This subject has been a real eye opener for me. I used to do a lot of gaming about twenty years ago and at one point for a period of about 6 months to a year became quite obsessed with it. Last year I had the pleasure of reading Jane McGonigal’s fabulous book Reality is broken: Why games make us better and how they can change the world.
As an ex-gamer, much of McGonigal’s (2010) book made perfect sense to me. When McGonigal described the feeling of fiero gamers sometimes experience I knew exactly what she meant because I had experienced an emotional high two or three times whilst playing computer games in the 1990s.
On one particular occasion when I had won a cultural victory after playing a very long game as the Egyptians in Civilization. This particular game seemed to go on forever but it culminated in my achieving a cultural victory over the other six or seven civilizations. I can distinctly remember being very excited and feeling like I wanted everyone to know about my achievement.
Like Gee (2004) who made a conscious decision to play online games in order to be authentic, I fervently believe that no-one can really write about games and gaming unless and until they’ve actually done it. Afterall, how can someone convincingly write about World of Warcraft or Grand Theft Auto if they’ve never played it? Anyhow, up until last year, I had barely played any computer games other than the occasional short game of Civilization which I still had on my computer but which had lost much of its shine.
As a direct result of this subject (INF541), as well as playing some cool games including Ingress, Plague Inc, Fate of the World and World of Warcraft, I have been exposed to some of the theories of learning that intersect with game-based learning including social constructionism. In fact, I can honestly say that I witnessed social constructionism first hand when I researched and subsequently played World of Warcraft. What an amazing game.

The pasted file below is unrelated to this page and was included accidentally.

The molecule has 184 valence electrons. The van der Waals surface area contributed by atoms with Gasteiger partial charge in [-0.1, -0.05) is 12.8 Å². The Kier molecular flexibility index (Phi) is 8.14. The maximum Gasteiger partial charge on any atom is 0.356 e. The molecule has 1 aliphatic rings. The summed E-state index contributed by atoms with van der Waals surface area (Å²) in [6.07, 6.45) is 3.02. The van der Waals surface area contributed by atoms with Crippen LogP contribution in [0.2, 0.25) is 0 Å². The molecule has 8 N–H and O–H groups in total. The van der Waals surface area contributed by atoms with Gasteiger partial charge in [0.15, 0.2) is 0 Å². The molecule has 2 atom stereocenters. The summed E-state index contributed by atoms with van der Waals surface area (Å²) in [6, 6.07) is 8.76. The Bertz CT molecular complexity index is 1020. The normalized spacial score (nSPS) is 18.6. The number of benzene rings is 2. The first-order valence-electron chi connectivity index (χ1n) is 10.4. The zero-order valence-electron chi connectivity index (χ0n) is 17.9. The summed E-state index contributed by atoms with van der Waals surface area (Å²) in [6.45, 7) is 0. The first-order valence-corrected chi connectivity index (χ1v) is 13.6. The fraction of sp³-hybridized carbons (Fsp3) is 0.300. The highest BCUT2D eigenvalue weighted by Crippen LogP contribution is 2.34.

The thing I liked most about this subject is that it has given me permission to play games again. Not only that but it has given me permission to feel good about doing so. Up until recently, like many others my age (over 50 and proud of it), I would have felt guilty about wasting my time when I could have been doing something more productive.
This subject has actually helped to change my mind about game-based learning. In the past, like many educators I had never really given much thought to the implications of playing games in the classroom. Having played several different games over the last 10 weeks or so I am convinced that there’s definitely a place for game-based learning in education. It has saved me from myself. It has reawakened my interest in playing games.
But its not just the young who can benefit from playing video games. I’ve seen a few journal articles recently which state that video games boost the brain power of the elderly and make them feel better about themselves in general. I fully intend to do whatever I can to safeguard cognition in my later years and I honestly believe that I will still be playing games for medicinal purposes and otherwise. How about you?
McGonigal, J. (2011). Reality is broken: Why games make us better and how they can change the world. Penguin.